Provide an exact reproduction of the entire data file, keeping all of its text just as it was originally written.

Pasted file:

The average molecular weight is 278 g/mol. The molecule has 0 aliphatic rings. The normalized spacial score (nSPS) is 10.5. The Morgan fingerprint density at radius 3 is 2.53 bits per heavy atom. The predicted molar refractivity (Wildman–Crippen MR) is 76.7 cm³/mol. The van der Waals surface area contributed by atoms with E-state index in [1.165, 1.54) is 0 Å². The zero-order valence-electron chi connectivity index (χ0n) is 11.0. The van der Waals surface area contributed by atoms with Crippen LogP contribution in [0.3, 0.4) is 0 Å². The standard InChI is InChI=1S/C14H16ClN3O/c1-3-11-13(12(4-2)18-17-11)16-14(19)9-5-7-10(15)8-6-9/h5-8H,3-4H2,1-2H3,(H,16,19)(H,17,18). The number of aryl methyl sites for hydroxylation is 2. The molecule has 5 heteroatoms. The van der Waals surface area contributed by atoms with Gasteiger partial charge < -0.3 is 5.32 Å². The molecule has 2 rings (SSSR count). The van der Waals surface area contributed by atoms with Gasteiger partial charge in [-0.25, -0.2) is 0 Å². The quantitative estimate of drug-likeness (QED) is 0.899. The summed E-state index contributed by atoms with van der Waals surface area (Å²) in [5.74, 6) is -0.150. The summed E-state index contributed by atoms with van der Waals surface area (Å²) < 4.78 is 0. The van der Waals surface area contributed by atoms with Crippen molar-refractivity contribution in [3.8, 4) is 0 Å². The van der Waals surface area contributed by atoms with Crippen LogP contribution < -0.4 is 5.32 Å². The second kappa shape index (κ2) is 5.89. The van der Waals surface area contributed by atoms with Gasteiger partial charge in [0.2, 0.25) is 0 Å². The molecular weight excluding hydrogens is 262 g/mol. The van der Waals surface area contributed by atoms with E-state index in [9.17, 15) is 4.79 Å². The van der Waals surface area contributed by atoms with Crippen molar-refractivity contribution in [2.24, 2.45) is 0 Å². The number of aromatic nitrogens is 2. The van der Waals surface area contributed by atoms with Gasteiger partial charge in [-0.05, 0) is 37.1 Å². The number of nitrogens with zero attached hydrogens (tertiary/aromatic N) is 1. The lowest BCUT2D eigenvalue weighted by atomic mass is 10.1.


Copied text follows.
The average molecular weight is 278 g/mol. The molecule has 0 aliphatic rings. The normalized spacial score (nSPS) is 10.5. The Morgan fingerprint density at radius 3 is 2.53 bits per heavy atom. The predicted molar refractivity (Wildman–Crippen MR) is 76.7 cm³/mol. The van der Waals surface area contributed by atoms with E-state index in [1.165, 1.54) is 0 Å². The zero-order valence-electron chi connectivity index (χ0n) is 11.0. The van der Waals surface area contributed by atoms with Crippen LogP contribution in [0.3, 0.4) is 0 Å². The standard InChI is InChI=1S/C14H16ClN3O/c1-3-11-13(12(4-2)18-17-11)16-14(19)9-5-7-10(15)8-6-9/h5-8H,3-4H2,1-2H3,(H,16,19)(H,17,18). The number of aryl methyl sites for hydroxylation is 2. The molecule has 5 heteroatoms. The van der Waals surface area contributed by atoms with Gasteiger partial charge < -0.3 is 5.32 Å². The molecule has 2 rings (SSSR count). The van der Waals surface area contributed by atoms with Gasteiger partial charge in [-0.25, -0.2) is 0 Å². The quantitative estimate of drug-likeness (QED) is 0.899. The summed E-state index contributed by atoms with van der Waals surface area (Å²) in [5.74, 6) is -0.150. The summed E-state index contributed by atoms with van der Waals surface area (Å²) < 4.78 is 0. The van der Waals surface area contributed by atoms with Crippen molar-refractivity contribution in [3.8, 4) is 0 Å². The van der Waals surface area contributed by atoms with Crippen LogP contribution < -0.4 is 5.32 Å². The second kappa shape index (κ2) is 5.89. The van der Waals surface area contributed by atoms with Gasteiger partial charge in [0.2, 0.25) is 0 Å². The molecular weight excluding hydrogens is 262 g/mol. The van der Waals surface area contributed by atoms with E-state index in [9.17, 15) is 4.79 Å². The van der Waals surface area contributed by atoms with Crippen molar-refractivity contribution in [2.24, 2.45) is 0 Å². The number of aromatic nitrogens is 2. The van der Waals surface area contributed by atoms with Gasteiger partial charge in [-0.05, 0) is 37.1 Å². The number of nitrogens with zero attached hydrogens (tertiary/aromatic N) is 1. The lowest BCUT2D eigenvalue weighted by atomic mass is 10.1.